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This EM review article focuses on parameter expansion, a simple technique introduced in the PXEM algorithm to make EM converge faster while maintaining its simplicity and stability. The primary objective concerns the connection between parameter expansion and efficient inference. It reviews the statistical interpretation of the PXEM algorithm, in terms of efficient inference via bias reduction, and further unfolds the PXEM mystery by looking at PXEM from different perspectives. In addition, it briefly discusses potential applications of parameter expansion to statistical inference and the broader impact of statistical thinking on understanding and developing other iterative optimization algorithms.
Parameter Expansion and Efficient Inference
"... Abstract. This EM review article focuses on parameter expansion, a simple technique introduced in the PXEM algorithm to make EM converge faster while maintaining its simplicity and stability. The primary objective concerns the connection between parameter expansion and efficient inference. It revie ..."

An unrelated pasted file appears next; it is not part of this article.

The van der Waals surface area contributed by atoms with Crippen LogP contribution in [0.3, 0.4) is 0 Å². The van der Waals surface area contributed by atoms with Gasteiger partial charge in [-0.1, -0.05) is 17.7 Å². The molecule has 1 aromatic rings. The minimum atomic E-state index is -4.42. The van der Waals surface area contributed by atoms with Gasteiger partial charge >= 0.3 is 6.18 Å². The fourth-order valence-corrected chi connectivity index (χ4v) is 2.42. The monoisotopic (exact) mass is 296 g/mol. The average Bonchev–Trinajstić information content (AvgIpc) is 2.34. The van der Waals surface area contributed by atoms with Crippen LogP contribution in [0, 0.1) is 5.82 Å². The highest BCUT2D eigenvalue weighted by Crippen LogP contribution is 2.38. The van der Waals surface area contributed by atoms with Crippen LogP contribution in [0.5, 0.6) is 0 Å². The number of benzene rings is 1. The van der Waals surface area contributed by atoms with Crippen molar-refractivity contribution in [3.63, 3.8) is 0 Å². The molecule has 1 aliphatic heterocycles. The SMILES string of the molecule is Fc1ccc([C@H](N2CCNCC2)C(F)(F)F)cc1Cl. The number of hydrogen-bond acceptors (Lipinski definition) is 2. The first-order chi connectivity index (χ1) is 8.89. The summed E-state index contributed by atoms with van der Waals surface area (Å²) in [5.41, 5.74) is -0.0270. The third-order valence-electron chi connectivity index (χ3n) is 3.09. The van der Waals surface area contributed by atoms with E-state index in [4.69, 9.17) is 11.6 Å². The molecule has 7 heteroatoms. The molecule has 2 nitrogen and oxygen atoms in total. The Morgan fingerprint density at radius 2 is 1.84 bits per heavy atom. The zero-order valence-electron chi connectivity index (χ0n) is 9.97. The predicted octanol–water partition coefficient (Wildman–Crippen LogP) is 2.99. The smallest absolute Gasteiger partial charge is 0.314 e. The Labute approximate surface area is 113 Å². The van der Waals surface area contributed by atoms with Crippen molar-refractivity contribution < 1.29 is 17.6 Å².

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Abstract. This EM review article focuses on parameter expansion, a simple technique introduced in the PXEM algorithm to make EM converge faster while maintaining its simplicity and stability. The primary objective concerns the connection between parameter expansion and efficient inference. It reviews the statistical interpretation of the PXEM algorithm, in terms of efficient inference via bias reduction, and further unfolds the PXEM mystery by looking at PXEM from different perspectives. In addition, it briefly discusses potential applications of parameter expansion to statistical inference and the broader impact of statistical thinking on understanding and developing other iterative optimization algorithms. Key words and phrases: EM algorithm, PXEM algorithm, robit regression, nonidentifiability. 1.
Introduction The Model Fitting The Model An Interweaving Strategy Results Conclusions Bayesian Computation in ColorMagnitude Diagrams
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Improving the Data Augmentation algorithm in the twoblock setup